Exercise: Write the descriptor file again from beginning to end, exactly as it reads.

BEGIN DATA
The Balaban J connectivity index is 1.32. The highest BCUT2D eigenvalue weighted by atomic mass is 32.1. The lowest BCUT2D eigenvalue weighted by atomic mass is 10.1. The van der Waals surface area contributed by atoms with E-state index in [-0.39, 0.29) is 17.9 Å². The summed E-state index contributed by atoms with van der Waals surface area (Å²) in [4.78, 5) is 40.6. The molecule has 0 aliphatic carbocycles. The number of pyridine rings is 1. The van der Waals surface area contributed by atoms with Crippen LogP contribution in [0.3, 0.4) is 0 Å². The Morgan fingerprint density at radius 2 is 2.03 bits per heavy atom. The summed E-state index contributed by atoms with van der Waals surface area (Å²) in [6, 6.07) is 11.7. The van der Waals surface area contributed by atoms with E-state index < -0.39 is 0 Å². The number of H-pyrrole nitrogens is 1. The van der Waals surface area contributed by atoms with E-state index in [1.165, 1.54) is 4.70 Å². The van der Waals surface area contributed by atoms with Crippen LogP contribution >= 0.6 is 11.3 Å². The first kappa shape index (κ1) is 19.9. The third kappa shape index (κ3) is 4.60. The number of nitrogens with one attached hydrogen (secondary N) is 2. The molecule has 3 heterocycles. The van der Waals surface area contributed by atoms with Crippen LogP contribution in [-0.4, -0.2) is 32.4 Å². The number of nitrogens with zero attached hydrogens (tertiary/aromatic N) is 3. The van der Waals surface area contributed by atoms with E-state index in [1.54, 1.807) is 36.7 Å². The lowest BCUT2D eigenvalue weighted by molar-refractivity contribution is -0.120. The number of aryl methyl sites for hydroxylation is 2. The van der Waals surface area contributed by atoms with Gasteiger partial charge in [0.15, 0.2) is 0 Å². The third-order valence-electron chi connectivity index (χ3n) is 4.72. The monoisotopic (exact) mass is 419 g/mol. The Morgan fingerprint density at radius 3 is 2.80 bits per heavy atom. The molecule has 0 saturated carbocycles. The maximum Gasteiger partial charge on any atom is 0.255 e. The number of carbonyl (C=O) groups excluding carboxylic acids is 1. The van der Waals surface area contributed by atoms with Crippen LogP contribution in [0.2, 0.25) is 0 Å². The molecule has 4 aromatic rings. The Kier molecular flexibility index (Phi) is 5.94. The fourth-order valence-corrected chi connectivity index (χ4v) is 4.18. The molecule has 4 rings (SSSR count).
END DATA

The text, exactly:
The Balaban J connectivity index is 1.32. The highest BCUT2D eigenvalue weighted by atomic mass is 32.1. The lowest BCUT2D eigenvalue weighted by atomic mass is 10.1. The van der Waals surface area contributed by atoms with E-state index in [-0.39, 0.29) is 17.9 Å². The summed E-state index contributed by atoms with van der Waals surface area (Å²) in [4.78, 5) is 40.6. The molecule has 0 aliphatic carbocycles. The number of pyridine rings is 1. The van der Waals surface area contributed by atoms with Crippen LogP contribution in [0.3, 0.4) is 0 Å². The Morgan fingerprint density at radius 2 is 2.03 bits per heavy atom. The summed E-state index contributed by atoms with van der Waals surface area (Å²) in [6, 6.07) is 11.7. The van der Waals surface area contributed by atoms with E-state index < -0.39 is 0 Å². The number of H-pyrrole nitrogens is 1. The van der Waals surface area contributed by atoms with E-state index in [1.165, 1.54) is 4.70 Å². The van der Waals surface area contributed by atoms with Crippen LogP contribution >= 0.6 is 11.3 Å². The first kappa shape index (κ1) is 19.9. The third kappa shape index (κ3) is 4.60. The number of nitrogens with one attached hydrogen (secondary N) is 2. The molecule has 3 heterocycles. The van der Waals surface area contributed by atoms with Crippen LogP contribution in [-0.4, -0.2) is 32.4 Å². The number of nitrogens with zero attached hydrogens (tertiary/aromatic N) is 3. The van der Waals surface area contributed by atoms with E-state index in [1.54, 1.807) is 36.7 Å². The lowest BCUT2D eigenvalue weighted by molar-refractivity contribution is -0.120. The number of aryl methyl sites for hydroxylation is 2. The van der Waals surface area contributed by atoms with Gasteiger partial charge in [0.15, 0.2) is 0 Å². The third-order valence-electron chi connectivity index (χ3n) is 4.72. The monoisotopic (exact) mass is 419 g/mol. The Morgan fingerprint density at radius 3 is 2.80 bits per heavy atom. The molecule has 0 saturated carbocycles. The maximum Gasteiger partial charge on any atom is 0.255 e. The number of carbonyl (C=O) groups excluding carboxylic acids is 1. The van der Waals surface area contributed by atoms with Crippen LogP contribution in [0.2, 0.25) is 0 Å². The molecule has 4 aromatic rings. The Kier molecular flexibility index (Phi) is 5.94. The fourth-order valence-corrected chi connectivity index (χ4v) is 4.18. The molecule has 4 rings (SSSR count).